Our Fact Check blog is going strong! Got something you want checked out — on schools or something else? Send us an e-mail at factcheck@voiceofsandiego.org. Now for your newsblitz:

The Union-Tribune gives a good explainer on why interim San Diego schools chief Bill Kowba is viewed as a serious contender for the permanent job, a subject we touched on in this story about possible changes in the new superintendent search.

We blog about some of the highlights from Kowba’s state-of-the-school-district speech yesterday. KPBS focuses on his push for partnership with outside groups.

We also blog that political consultant Scott Barnett is strongly considering a run for school board against longtime trustee John de Beck.

And our guest blogger Ashley Hermsmeier, who teaches in Lakeside, writes about how teaching larger classes changes the dynamic in the classroom.

Also in the UT: Adult education classes are bursting in Escondido.

The economy is slamming schools in all kinds of ways: Sacramento-area high schools are worried about being able to pay publishers if student demand for yearbooks drops, the Bee reports.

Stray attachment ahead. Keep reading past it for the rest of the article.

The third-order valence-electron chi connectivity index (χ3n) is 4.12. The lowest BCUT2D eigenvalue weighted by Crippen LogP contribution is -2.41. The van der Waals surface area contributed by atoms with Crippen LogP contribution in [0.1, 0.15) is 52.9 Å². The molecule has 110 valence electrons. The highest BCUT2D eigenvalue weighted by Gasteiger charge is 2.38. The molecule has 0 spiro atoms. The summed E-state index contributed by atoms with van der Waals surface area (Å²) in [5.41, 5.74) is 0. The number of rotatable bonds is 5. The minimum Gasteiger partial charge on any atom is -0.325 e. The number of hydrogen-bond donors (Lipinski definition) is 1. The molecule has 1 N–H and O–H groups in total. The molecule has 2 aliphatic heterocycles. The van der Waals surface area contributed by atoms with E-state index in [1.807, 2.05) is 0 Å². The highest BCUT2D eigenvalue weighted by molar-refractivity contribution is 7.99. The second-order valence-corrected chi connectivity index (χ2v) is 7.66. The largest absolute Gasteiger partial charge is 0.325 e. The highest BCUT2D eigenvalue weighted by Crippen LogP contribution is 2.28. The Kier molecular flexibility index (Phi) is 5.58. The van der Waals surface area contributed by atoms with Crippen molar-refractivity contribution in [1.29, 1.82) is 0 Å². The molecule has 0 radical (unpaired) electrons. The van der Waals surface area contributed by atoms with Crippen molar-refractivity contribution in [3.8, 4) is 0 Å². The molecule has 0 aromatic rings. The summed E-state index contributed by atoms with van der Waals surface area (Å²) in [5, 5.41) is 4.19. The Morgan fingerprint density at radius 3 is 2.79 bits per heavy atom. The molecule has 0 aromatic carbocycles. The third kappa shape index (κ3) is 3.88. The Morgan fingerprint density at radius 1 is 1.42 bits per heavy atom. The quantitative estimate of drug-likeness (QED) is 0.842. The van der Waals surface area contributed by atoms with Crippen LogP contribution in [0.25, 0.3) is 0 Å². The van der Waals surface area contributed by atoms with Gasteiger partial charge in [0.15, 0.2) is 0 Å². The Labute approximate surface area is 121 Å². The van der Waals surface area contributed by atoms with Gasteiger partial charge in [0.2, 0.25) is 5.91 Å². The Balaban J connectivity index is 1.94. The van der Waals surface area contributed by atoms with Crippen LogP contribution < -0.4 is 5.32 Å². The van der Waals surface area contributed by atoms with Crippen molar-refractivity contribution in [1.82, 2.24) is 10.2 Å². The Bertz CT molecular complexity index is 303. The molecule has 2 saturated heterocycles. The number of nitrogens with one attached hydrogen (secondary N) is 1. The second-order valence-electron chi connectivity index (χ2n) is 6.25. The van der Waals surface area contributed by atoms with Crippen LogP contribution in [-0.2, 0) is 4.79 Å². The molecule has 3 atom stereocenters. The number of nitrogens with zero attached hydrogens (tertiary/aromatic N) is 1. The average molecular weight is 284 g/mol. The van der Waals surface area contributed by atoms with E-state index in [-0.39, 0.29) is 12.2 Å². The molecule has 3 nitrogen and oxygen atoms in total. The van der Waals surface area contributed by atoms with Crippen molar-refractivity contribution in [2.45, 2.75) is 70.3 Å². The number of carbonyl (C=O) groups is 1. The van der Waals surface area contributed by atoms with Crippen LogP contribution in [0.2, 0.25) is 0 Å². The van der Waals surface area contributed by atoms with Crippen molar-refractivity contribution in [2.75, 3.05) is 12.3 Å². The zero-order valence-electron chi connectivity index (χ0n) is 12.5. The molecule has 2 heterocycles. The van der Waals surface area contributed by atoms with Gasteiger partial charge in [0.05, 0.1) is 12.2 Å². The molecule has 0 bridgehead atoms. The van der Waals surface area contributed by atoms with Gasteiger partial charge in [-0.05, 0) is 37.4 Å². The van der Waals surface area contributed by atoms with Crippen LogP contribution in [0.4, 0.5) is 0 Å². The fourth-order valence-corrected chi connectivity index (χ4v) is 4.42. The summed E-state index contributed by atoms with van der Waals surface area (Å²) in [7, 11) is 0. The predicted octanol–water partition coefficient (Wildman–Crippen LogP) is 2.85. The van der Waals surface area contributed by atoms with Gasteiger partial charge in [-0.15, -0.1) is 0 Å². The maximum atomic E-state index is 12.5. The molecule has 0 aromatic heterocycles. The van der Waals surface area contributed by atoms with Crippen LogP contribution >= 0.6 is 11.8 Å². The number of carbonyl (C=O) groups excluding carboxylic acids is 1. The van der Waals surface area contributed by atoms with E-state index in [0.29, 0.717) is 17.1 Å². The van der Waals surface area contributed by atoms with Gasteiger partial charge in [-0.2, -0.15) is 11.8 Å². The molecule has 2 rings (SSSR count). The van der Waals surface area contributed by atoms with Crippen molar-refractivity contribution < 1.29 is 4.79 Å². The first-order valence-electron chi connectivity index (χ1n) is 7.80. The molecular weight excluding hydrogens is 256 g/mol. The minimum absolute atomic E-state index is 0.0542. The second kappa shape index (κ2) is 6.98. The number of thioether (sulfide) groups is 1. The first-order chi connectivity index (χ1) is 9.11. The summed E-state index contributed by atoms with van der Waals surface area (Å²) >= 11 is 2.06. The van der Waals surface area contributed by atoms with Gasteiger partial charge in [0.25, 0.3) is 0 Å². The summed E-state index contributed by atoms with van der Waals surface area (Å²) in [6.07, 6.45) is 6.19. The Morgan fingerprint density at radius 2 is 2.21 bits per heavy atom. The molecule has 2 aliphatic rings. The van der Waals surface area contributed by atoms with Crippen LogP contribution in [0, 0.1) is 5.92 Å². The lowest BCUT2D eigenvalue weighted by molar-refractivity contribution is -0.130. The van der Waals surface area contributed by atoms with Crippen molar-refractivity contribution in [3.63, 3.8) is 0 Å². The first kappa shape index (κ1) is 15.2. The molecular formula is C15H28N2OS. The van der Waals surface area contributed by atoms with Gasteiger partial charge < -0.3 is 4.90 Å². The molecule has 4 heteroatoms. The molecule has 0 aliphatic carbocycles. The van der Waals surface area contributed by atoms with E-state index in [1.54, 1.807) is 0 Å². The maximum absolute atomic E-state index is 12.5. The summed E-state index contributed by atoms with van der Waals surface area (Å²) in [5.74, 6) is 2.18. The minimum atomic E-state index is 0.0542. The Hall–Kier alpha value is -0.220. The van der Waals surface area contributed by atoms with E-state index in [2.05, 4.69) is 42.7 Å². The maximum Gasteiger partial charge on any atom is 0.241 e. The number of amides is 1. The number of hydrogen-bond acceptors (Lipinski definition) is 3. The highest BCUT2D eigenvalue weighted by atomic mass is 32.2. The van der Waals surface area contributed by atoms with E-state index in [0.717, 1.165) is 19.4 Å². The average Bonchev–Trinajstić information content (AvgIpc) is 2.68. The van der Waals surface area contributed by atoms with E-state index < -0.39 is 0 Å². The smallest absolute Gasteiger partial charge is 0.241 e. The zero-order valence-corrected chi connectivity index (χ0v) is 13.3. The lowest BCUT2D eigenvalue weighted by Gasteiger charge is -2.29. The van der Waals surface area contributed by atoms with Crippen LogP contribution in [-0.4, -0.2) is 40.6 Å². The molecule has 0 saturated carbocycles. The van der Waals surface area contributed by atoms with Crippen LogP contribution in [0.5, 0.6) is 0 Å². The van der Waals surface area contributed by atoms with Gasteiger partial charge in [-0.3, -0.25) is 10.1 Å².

California Watch writes that the state superintendent is halting the rollout of a new student data system meant to help California schools gain more insight into their kids because of bugs in the system.

The Oakland Tribune highlights a statewide problem: Even kids who graduate with stellar grades can end up underprepared for college and need to take remedial classes.

Educated Guess blogs about a push to give California school districts more autonomy and the ability to tax.

A new national study finds that educators believe that more teamwork would have a major impact on school success, Teacher Magazine writes. But teachers and principals don’t always get time to work together. The Associated Press points out one example from New Mexico, where teachers teamed up to improve math instruction.

eSchoolNews explores whether critics are right or wrong — or both — when they say unions are blocking school reform.

The New York Times reports that schools in eight states will soon allow high schoolers to take a set of tests and graduate two years early, sending them directly into community college.

And the Washington Post writes that legislators are launching a bipartisan effort to rewrite No Child Left Behind.


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